What it is: Keiichi Matsuda created a video to simulate an “augmented reality” or “hyper-reality” future, in which the real world around you is “augmented” with all kinds of information feeds. Take a look below, it’s a little over 6 minutes long and it is more than a little astonishing.


Augmented-reality-newsletter

HYPER-REALITY from Keiichi Matsuda on Vimeo.

Why it’s important: It’s coming. Just as today, we live in a world augmented by the online reality accessed through our devices, in the not-too-distant future we will likely live in an augmented reality universe, with the information feeds augmenting — and distorting and disrupting — our everyday experience of the world around us.

To think about:

Clinical workflow: As we re-mold our clinical workflow for greater real productivity, augmented reality will be a big part of that. But think about how poorly implemented healthcare IT has mostly decreased our productivity so far and interfered with the physician’s and clinical team’s jobs. Look at the video again and see how wildly dysfunctional the augmented reality is for the woman experiencing it. Imagine how distracting and obstructive such an experience could be in the clinical workflow if it were designed as poorly as most of today’s electronic health environments.

Dependencies: The woman in the video is so totally tied into the system that when it goes down or gets hacked, her functionality in the world disappears. An intelligent design of a clinical augmented reality would be cellular, that is, locally independent of the cloud and the larger system.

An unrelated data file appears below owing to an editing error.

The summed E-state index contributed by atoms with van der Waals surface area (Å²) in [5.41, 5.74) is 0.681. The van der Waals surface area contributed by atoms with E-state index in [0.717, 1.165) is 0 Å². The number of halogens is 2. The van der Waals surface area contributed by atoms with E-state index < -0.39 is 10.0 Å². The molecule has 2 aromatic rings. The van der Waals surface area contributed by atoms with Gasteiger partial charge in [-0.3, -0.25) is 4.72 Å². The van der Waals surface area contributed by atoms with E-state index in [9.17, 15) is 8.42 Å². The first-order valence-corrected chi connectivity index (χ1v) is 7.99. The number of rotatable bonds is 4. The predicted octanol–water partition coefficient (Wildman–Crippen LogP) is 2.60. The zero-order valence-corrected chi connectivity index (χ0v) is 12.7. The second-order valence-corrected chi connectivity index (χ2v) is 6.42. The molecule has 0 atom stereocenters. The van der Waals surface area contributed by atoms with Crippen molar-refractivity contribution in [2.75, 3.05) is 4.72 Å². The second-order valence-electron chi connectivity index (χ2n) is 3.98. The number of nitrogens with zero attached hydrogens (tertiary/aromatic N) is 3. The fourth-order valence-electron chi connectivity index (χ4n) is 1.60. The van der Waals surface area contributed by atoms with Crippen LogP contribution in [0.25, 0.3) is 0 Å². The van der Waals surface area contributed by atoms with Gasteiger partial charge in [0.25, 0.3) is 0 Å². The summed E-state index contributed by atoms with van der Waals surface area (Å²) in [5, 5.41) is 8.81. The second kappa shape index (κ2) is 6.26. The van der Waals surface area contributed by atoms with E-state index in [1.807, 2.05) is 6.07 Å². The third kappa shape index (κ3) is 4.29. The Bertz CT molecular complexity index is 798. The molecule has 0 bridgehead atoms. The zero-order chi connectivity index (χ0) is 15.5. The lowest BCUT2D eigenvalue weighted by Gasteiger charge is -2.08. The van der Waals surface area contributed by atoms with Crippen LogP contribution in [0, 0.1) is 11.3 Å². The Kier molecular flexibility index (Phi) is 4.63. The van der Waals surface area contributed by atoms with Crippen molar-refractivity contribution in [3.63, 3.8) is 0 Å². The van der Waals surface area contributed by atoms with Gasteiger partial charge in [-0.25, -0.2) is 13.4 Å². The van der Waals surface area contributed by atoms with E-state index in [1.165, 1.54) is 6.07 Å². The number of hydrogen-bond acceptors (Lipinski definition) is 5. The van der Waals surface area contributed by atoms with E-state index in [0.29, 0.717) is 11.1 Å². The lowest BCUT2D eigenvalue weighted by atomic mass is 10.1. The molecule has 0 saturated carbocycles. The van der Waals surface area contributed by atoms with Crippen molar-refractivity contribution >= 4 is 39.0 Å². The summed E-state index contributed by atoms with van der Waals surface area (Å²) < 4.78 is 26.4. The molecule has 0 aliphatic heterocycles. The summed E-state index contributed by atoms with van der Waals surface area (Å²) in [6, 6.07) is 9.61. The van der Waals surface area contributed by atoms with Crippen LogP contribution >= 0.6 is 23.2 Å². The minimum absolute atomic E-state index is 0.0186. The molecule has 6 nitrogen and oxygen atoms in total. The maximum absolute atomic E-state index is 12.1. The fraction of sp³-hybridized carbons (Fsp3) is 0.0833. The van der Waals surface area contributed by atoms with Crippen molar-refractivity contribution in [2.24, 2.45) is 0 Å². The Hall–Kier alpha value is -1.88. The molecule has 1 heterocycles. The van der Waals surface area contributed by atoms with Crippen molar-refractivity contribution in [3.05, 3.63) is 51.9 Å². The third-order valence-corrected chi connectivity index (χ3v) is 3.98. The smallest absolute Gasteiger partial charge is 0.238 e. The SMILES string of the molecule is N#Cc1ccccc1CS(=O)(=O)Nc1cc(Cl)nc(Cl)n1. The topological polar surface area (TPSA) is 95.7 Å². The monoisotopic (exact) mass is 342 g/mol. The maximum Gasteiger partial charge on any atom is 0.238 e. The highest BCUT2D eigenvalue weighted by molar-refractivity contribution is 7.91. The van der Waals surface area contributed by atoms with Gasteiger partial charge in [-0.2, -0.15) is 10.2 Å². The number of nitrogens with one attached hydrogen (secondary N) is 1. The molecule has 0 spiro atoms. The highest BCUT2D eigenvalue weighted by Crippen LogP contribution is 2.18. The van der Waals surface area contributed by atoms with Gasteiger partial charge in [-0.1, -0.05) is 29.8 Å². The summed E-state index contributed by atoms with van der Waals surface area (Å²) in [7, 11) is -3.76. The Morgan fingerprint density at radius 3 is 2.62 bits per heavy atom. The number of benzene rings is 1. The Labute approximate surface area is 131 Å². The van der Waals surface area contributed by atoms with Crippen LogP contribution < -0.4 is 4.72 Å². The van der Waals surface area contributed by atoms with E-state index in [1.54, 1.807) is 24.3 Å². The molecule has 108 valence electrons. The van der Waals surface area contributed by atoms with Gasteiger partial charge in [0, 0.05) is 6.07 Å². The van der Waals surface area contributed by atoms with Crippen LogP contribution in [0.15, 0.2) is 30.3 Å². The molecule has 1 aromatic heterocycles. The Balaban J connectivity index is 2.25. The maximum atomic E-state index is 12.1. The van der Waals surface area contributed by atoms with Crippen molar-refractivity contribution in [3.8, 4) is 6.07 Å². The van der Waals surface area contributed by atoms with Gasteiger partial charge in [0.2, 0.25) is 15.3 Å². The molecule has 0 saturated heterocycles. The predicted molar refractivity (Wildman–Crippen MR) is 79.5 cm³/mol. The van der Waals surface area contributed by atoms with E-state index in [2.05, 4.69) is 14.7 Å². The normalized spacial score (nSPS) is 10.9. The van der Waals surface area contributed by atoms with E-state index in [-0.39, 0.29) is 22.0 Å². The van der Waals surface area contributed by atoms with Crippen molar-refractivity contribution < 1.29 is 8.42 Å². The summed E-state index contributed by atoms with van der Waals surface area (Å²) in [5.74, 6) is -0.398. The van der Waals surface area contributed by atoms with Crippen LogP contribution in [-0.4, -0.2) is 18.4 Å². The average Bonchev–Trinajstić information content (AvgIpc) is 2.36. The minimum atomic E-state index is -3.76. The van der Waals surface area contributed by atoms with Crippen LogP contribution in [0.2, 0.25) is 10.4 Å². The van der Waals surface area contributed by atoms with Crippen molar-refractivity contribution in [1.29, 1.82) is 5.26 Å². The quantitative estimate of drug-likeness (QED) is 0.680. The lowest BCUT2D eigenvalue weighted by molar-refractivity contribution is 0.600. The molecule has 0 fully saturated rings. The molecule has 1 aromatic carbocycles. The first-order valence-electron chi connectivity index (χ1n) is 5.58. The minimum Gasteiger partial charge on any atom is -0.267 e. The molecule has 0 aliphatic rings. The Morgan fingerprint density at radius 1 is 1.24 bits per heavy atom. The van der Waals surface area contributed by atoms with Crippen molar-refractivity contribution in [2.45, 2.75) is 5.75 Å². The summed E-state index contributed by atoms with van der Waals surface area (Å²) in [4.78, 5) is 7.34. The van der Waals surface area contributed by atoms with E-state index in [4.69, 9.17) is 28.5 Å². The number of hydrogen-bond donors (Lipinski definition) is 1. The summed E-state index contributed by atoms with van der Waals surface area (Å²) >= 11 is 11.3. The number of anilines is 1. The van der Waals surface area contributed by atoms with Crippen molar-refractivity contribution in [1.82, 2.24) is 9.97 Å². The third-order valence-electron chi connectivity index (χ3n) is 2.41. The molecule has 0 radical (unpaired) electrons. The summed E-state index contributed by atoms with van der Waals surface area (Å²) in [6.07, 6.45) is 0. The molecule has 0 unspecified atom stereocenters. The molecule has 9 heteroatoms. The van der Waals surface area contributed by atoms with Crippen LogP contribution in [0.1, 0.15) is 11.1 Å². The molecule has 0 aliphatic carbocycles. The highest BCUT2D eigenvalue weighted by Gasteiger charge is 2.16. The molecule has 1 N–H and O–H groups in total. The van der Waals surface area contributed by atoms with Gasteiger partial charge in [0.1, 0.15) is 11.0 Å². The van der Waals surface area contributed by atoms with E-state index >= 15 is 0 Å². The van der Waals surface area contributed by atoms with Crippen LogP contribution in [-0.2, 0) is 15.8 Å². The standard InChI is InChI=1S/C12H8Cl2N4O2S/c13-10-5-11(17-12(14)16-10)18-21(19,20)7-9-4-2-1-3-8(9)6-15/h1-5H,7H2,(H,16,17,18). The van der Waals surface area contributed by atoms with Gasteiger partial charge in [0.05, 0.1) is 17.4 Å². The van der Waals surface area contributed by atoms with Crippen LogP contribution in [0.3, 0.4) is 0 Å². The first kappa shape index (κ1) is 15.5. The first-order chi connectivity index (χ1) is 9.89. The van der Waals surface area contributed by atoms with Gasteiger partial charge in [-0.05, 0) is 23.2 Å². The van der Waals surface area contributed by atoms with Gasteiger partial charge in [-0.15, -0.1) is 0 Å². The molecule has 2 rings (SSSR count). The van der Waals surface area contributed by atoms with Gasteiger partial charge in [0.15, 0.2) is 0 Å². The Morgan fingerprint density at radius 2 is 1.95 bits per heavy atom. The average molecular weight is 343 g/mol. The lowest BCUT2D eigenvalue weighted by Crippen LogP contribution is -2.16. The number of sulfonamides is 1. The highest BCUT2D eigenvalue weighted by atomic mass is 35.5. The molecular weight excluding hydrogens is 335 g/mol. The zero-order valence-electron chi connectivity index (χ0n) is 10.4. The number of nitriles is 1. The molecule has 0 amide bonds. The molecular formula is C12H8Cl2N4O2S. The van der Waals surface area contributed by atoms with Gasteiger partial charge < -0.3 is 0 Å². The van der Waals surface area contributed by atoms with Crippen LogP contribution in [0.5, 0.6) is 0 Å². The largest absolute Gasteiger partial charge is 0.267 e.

Gamification: Much of this vision of the world is peppered with rewards, “points,” that powerfully influence the woman’s behavior. Clinical practice is headed this direction, with pay for performance and other quality rewards that are not necessarily related to the true value to the customer, better health and medical care at lower cost. Building these rewards directly into an augmented reality system would interfere with getting to true value. Prevention programs are also headed this way, building in, for instance, premium reductions for cooperating with the program. But data shows that such methods typically fail, as they do not answer the reasons why people have medically dysfunctional lives.

Class: Notice what the woman is doing with the augmented reality. She is actually performing a number of tasks simultaneously, trying to piece together a living in a hyper-Uberized economic landscape. Economies are headed this way. Any idea of how we can provide healthcare to the whole population has to deal with what increasingly will trend toward an all-freelance “Task Rabbit” economy.

Augmented reality is coming, and it can be powerfully useful in healthcare and medicine. It could also be a morass. We have to drive it in the right direction.

If you’re a follower of Peter Diamandis over at Abundance Insider, you’ll likely have seen a similar format to the one I used above in his tech insights newsletter.  If you’re not already a fan, I recommend you check out Peter’s blog here.